Metadata is a sensitive topic because there is great potential for abuse. While no one has claimed the NSA is doing this, it would be possible to use metadata to algorithmically identify, with some accuracy, members of other types of groups like the Tea Party or Occupy Wall Street, gun owners, undocumented immigrants, etc. An expert in network analysis could start with all of the calls made from the time and place of a protest, and trace the networks of associations out from there.

Phone metadata is also not “anonymous” in any real sense. The NSA already maintains a database of the phone numbers of all Americans for use in determining whether someone is a “U.S. person” (see below), and there are several commercial number-to-name services in any case. Phone records become even more powerful when they are correlated with other types of data, such as social media posts, local police records and credit card purchase information, a process known as intelligence fusion.

Does the NSA need an individualized warrant to listen to my calls or look at my emails?

It’s complicated, but not in all cases. Leaked court orders set out the "minimization" procedures that govern what the NSA can do with the domestic information it has intercepted. The NSA is allowed to store this domestic information because of the technical difficulties in separating foreign from domestic communications when large amounts of data are being captured.

Another document shows that individual intelligence analysts make the decision to look at previously collected bulk information. They must document their request, but only need approval from their "shift coordinator." If the analyst later discovers that they are looking at the communications of a U.S. person, they must destroy the data.

However, if the intercepted information is “reasonably believed to contain evidence of a crime” then the NSA is allowed to turn it over to federal law enforcement. Unless there are other (still secret) restrictions on how the NSA can use this data this means the police might end up with your private communications without ever having to get approval from a judge, effectively circumventing the whole notion of probable cause.

This is significant because thousands or millions of people might fall into the extended social network of a single known target, but it is not always possible to determine whether someone is a U.S. person before looking at their data. For example, it’s not usually possible to tell just from someone’s email address, which is why the NSA maintains a database of known U.S. email addresses and phone numbers. Internal documents state that analysts need only “51% confidence” that someone is a non-U.S. person before looking at their data, and if the NSA does not have “specific information” about someone, that person is “presumed to be a non-United States person.”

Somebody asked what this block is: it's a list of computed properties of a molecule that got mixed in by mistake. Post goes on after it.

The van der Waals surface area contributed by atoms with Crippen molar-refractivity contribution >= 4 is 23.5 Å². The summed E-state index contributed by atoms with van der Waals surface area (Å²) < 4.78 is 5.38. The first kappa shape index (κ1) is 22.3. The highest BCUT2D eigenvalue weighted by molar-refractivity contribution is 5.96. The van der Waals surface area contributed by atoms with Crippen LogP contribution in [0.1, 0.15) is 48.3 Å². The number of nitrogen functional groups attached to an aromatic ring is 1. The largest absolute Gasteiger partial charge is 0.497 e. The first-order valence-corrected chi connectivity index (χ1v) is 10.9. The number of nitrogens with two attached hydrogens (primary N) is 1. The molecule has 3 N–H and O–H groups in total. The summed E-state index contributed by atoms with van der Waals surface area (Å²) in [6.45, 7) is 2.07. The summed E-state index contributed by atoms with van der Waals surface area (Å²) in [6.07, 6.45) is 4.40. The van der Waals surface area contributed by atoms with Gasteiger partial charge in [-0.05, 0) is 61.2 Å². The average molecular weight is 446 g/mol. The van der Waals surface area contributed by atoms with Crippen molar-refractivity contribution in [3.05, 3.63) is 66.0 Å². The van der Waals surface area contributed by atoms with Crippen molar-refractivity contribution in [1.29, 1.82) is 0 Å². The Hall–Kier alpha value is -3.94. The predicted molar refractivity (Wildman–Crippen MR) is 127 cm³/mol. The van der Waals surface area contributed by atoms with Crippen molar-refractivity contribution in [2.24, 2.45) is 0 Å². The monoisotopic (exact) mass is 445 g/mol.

Also, the NSA is allowed to provide any of its recorded information to the FBI, if the FBI specifically asks for it.

Is all of this legal?

Yes, assuming the NSA adheres to the restrictions set out in recently leaked court orders. By definition, the Foreign Intelligence Surveillance Court decides what it is legal for the NSA to do. But this level of domestic surveillance wasn’t always legal, and the NSA's domestic surveillance program has been found to violate legal standards on more than one occasion.

The NSA was gradually granted the authority to collect domestic information on a massive scale through a series of legislative changes and court decisions over the decade following September 11, 2001. See this timeline of loosening laws. The Director of National Intelligence says that authority for PRISM programs comes from section 702 of the Foreign Intelligence Surveillance Act and the Verizon metadata collection order cites section 215 of the Patriot Act. The author of the Patriot Act disagrees that the act justifies the Verizon metadata collection program.

The NSA's broad data collection programs were originally authorized by President Bush on October 4, 2001. The program operated that way for several years, but in March 2004 a Justice Department review declared the bulk Internet metadata program was illegal. President Bush signed an order re-authorizing it anyway. In response, several top Justice Department officials threatened to resign, including acting Attorney General James Comey and FBI director Robert Mueller. Bush backed down, and the Internet metadata program was suspended for several months. By 2007, all aspects of the program were re-authorized by court orders from the Foreign Intelligence Surveillance Court.

In 2009, the Justice Department acknowledged that the NSA had collected emails and phone calls of Americans in a way that exceeded legal limitations.